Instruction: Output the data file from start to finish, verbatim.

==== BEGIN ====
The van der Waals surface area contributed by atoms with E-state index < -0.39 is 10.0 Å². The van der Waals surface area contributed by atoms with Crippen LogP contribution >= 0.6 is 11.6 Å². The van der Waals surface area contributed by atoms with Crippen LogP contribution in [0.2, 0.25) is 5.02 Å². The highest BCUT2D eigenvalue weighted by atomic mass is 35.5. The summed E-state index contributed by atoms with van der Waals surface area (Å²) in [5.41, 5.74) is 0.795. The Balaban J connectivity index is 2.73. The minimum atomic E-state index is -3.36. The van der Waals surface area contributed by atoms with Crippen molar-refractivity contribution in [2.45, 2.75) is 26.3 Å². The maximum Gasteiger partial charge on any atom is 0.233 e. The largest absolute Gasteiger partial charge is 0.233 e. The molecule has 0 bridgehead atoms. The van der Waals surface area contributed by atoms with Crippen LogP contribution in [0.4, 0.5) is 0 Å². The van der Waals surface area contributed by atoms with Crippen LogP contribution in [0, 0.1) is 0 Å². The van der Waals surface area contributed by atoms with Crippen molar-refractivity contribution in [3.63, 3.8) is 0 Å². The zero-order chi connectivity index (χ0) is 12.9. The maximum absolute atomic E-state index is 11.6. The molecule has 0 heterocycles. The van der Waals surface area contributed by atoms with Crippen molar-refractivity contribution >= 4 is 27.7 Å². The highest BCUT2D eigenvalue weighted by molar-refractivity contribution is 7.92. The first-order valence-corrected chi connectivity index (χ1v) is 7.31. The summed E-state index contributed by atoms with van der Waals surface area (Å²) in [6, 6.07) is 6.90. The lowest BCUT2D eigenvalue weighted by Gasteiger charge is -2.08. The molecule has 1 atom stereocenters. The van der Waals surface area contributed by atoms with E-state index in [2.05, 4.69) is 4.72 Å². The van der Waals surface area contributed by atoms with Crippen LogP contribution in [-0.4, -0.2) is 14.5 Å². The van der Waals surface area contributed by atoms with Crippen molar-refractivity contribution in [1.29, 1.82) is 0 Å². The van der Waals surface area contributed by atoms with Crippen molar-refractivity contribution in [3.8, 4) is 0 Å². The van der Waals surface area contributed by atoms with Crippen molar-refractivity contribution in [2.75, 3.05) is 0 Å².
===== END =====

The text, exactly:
The van der Waals surface area contributed by atoms with E-state index < -0.39 is 10.0 Å². The van der Waals surface area contributed by atoms with Crippen LogP contribution >= 0.6 is 11.6 Å². The van der Waals surface area contributed by atoms with Crippen LogP contribution in [0.2, 0.25) is 5.02 Å². The highest BCUT2D eigenvalue weighted by atomic mass is 35.5. The summed E-state index contributed by atoms with van der Waals surface area (Å²) in [5.41, 5.74) is 0.795. The Balaban J connectivity index is 2.73. The minimum atomic E-state index is -3.36. The van der Waals surface area contributed by atoms with Crippen molar-refractivity contribution in [2.45, 2.75) is 26.3 Å². The maximum Gasteiger partial charge on any atom is 0.233 e. The largest absolute Gasteiger partial charge is 0.233 e. The molecule has 0 bridgehead atoms. The van der Waals surface area contributed by atoms with Crippen LogP contribution in [0.4, 0.5) is 0 Å². The van der Waals surface area contributed by atoms with Crippen LogP contribution in [0, 0.1) is 0 Å². The van der Waals surface area contributed by atoms with Crippen molar-refractivity contribution in [3.63, 3.8) is 0 Å². The zero-order chi connectivity index (χ0) is 12.9. The maximum absolute atomic E-state index is 11.6. The molecule has 0 heterocycles. The van der Waals surface area contributed by atoms with Crippen molar-refractivity contribution >= 4 is 27.7 Å². The highest BCUT2D eigenvalue weighted by molar-refractivity contribution is 7.92. The first-order valence-corrected chi connectivity index (χ1v) is 7.31. The summed E-state index contributed by atoms with van der Waals surface area (Å²) in [6, 6.07) is 6.90. The lowest BCUT2D eigenvalue weighted by Gasteiger charge is -2.08. The molecule has 1 atom stereocenters. The van der Waals surface area contributed by atoms with E-state index in [2.05, 4.69) is 4.72 Å². The van der Waals surface area contributed by atoms with Crippen LogP contribution in [-0.4, -0.2) is 14.5 Å². The van der Waals surface area contributed by atoms with Crippen molar-refractivity contribution in [1.29, 1.82) is 0 Å². The van der Waals surface area contributed by atoms with Crippen molar-refractivity contribution in [3.8, 4) is 0 Å². The van der Waals surface area contributed by atoms with Crippen molar-refractivity contribution in [2.75, 3.05) is 0 Å².